Hungary’s geographic position and complex climate make it a fascinating place for those interested in butterflies. After the last ice ages, species from Southern Europe, the Balkans as well as from Asia and Asia Minor dispersed into the Carpathian Basin. The varied climate, with continental, boreal and Mediterranean influences, facilitated this process. As a result, Hungary now combines butterflies that are familiar to theWestern European traveller with Asian and Mediterranean species. Prominent members of these two categories are the Pallas’s Fritillary and the Cardinal respectively. Recently, we have witnessed very interesting dispersive behavior of these two large fritillaries. All over Europe, 2003 was a year when the prevailing conditions favoured such dispersal. In the first half of July, after an exceptionally hot and dry spring, both the Pallas’s Fritillary and the Cardinal were on the move in Hungary, the Pallas’s travelling westwards and the Cardinal moving north. Butterflies of each species settled in a beautiful valley along the south eastern edge of the Bükk Hills in north eastern Hungary, far from where they were originally found. In the five years prior to 2003 both species were absent here. The valley has a good population of Corncrakes and is being managed so that the birds are not disturbed during the breeding season. This delay in mowing till late summer benefits Pallas’s Fritillary

The conservationists may describe a valley in Hungary that is butterfly paradise as well. A survey in this damp stream-valley some years ago, produced an incredible 68 butterfly species. Particularly striking were the 16 Fritillary species, including Dark Green, High Brown, Silver washed and Marbled. In addition, we observed Camberwell Beauty, Lesser Purple and Purple Emperor, Large Tortoiseshell and Common Glider. Earlier in the season, Scarce Fritillary, Clouded Apollo, Chequered Skipper and seven other species were sighted. Threats Unfortunately, expansion of such exciting butterflies is mirrored by the decline of others. As elsewhere in Europe, the biggest threat centres on the abandonment of traditional pastures, hayfields and forest-steppe habitat. Forest-steppes were once home to the Danube Clouded Yellow. This species is on the verge of extinction not just in Hungary but globally, due to the cessation of coppice management and loss of forest pasture. The importance of hayfields can be illustrated by the decline in numbers of Dusky and Scarce Large Blues, Marsh Fritillaries and Large Coppers. Although not yet rare, because their habitat is still relatively common, traditional management has disappeared from most of the localities. Pastures provide habitat for several rare Hungarian species. The Anomalous Blue and Osiris Blue are species that originate from The Balkans. They need large populations of the host plant, Sanfoin, which occurs on dry, unproductive sites. Afforestation and cessation of grazing are the primary threats to these enigmatic species. Opportunities There is a growing interest in Hungary and neighboring countries as destinations for butterfly holidays. The decline of biodiversity in the West encourages eco tourists to explore countries to the East. This is a sad but hopeful development, as eco-tourism may stimulate local authorities to maintain their natural resources. It is reported that the promotion given by the EU of intensive cultivation of waste land, there is growing danger of the destruction of large swathes of butterfly habitats in Hungary.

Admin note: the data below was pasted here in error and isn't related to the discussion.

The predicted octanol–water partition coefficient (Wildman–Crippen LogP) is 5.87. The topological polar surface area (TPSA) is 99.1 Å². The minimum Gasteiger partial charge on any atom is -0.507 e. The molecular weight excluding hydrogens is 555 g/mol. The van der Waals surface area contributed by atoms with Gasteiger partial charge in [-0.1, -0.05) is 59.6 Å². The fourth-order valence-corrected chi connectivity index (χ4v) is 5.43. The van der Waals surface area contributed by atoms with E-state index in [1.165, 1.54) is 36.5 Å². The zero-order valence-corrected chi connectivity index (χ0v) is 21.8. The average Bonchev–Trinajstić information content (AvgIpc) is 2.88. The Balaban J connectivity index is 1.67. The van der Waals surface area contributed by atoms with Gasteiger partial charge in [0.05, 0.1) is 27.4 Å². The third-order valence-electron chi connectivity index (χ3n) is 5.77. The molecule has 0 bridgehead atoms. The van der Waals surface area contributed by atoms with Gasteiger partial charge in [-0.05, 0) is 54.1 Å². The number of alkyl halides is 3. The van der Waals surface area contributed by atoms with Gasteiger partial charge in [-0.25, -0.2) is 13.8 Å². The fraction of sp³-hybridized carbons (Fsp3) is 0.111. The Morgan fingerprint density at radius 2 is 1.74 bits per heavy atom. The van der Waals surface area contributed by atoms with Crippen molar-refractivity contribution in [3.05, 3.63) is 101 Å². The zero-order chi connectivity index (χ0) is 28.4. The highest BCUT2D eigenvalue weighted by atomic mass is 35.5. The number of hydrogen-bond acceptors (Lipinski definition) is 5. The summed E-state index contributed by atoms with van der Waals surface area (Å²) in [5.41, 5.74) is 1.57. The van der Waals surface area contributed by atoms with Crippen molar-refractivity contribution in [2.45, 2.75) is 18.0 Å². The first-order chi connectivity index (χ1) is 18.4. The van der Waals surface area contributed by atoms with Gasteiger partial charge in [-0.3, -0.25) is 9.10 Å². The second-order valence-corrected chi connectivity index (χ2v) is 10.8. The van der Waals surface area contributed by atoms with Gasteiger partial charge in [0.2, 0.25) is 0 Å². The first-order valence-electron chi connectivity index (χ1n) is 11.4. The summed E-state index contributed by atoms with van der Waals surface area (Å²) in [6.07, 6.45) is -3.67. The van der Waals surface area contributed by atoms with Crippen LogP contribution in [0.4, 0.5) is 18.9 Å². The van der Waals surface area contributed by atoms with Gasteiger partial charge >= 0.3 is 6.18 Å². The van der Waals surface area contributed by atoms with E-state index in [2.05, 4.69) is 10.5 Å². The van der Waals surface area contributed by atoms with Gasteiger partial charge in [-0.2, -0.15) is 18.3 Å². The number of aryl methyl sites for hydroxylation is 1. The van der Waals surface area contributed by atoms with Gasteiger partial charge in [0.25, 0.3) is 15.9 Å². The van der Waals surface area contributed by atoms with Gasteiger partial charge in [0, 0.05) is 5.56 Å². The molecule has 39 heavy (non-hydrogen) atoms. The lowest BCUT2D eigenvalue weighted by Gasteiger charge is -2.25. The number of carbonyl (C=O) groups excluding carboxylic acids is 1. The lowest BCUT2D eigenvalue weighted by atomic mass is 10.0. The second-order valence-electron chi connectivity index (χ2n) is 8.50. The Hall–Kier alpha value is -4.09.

Hereunder I also post some stamps of Magyar Posta.  The set may not be full. However, I would like to share some more later on.

1 comment: